Whether or not the Supreme Court decides to uphold Roe v. Wade and keep abortion legal in every state, it’s an undeniable fact that abortion access has been decimated across the country. For more than half of U.S. states, the clinics that do remain are located in just a handful of cities, leaving most of the state without any provider at all.
Prior to 2016 and the resurgence of a national anti-abortion push, the right was heavily invested in this city-by-city targeting. A few of the more extreme groups even tested out city-based resolutions or bans to see if it was possible to wage hyperlocal attacks on abortion rights, even while the state itself kept the procedure legal.
But this strategy didn’t prove very successful. In 2013 a Bakersfield city council resolution to ban abortion at the point of conception failed when the city became nervous about paying for the legal costs to defend it. That same year a referendum to ban abortion at 20 weeks in Albuquerque, New Mexico — home of one of the few remaining clinics offering third trimester abortions — failed to get enough public votes to pass.
But is it possible that abortion rights activists could have more success by trying this same city-by-city effort in order to protect access? That’s a question being tested out in Ohio.
Recently, the state finally passed a so-called “heartbeat” ban that will make abortion illegal as early as 14 days after a missed period. When Republican Governor Mike DeWine signed the bill, it was the culmination of eight years of work trying to get the ban into law.
Abortion rights supporters weren’t able to kill the bill this time, but they aren’t completely giving up on abortion access in Ohio. Instead, the Cleveland Heights City Council introduced a resolution to condemn the state’s new anti-abortion law.
Council member Kahlil Seren explained:
I’m not one for ceremonial resolutions. I know that we are a city government and there are certain things that are within our domain and certain things that are out of our control.
Seren went on to condemn the new heartbeat ban and decry what he referred to as “forced birth.” Arguing that it’s necessary to stand up for those who will be targeted by the new bill, Seren announced that the resolution would allow the city to join Columbus and Cincinnati in “fighting back” against the law when the ACLU takes the state to court:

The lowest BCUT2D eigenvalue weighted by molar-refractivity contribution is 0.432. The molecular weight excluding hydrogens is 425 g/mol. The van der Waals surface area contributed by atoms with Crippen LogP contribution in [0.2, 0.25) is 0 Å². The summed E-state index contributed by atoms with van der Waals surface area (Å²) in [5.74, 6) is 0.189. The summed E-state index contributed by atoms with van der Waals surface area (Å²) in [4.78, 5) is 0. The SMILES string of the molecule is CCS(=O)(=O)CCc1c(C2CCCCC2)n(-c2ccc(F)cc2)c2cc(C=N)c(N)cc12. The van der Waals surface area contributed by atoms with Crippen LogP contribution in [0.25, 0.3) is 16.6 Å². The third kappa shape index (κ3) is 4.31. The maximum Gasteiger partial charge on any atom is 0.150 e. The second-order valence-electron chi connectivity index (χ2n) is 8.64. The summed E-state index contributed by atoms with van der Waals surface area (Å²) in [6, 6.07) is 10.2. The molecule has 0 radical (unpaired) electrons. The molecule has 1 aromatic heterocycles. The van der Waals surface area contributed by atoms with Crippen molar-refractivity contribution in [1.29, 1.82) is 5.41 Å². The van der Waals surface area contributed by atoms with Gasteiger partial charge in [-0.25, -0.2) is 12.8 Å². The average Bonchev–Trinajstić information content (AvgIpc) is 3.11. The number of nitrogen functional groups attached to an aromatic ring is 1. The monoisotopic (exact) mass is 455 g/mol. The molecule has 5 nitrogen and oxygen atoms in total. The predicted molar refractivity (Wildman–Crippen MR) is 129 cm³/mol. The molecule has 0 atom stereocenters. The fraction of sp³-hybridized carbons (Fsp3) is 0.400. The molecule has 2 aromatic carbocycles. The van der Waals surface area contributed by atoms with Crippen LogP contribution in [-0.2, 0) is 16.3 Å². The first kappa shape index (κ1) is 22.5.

The City of Cleveland Heights unequivocally condemns any attempt by a state, federal, or local government to restrict, prohibit, or otherwise impede access to abortion care. We recognize that access to abortion care is vital to the health of our communities and remain committed to ensuring the residents of our city have access to affordable, compassionate abortion care they can trust, regardless of age, race, gender identity or expression, or income.
The resolution further recommends filing an amicus brief in the new lawsuit against the state.
At the moment, it isn’t clear exactly what cities can do when it comes to opposing their own states’ laws. For instance, in Roswell, New Mexico, the city council recently announced that it “supports the sanctity of life” in opposition to the state’s current legal abortion laws. That said, because Roswell itself has no clinic, the actual effects of the proclamation are minimal.
But Cleveland, Columbus and Cincinnati are home to the state’s last remaining abortion clinics, and an attempt to defend abortion access in those cities is far more than ceremonial.
What can a city actually do to fight a state abortion law? We might learn the answer to that question very soon. After all, a city could simply choose not to prosecute any actions that break the new law once it is put into effect.
And that’s essentially what Michigan may be trying as an option if Roe is overturned. While the Democrats don’t have enough votes to get their pre-Roe illegal abortion law off the books, the new attorney general did publicly announce that she has no intention to prosecute anyone under it.
Could cities take it upon themselves to basically do the same?
One thing that remains certain is that if Roe is overturned, we will be in a completely new landscape when it comes to abortion access — with little idea of how these new rules will play out. Cities may or may not be able to make a dent in radical new abortion bans. But just in case they can, if you ever considered running for city council, now might be the best time to do it.
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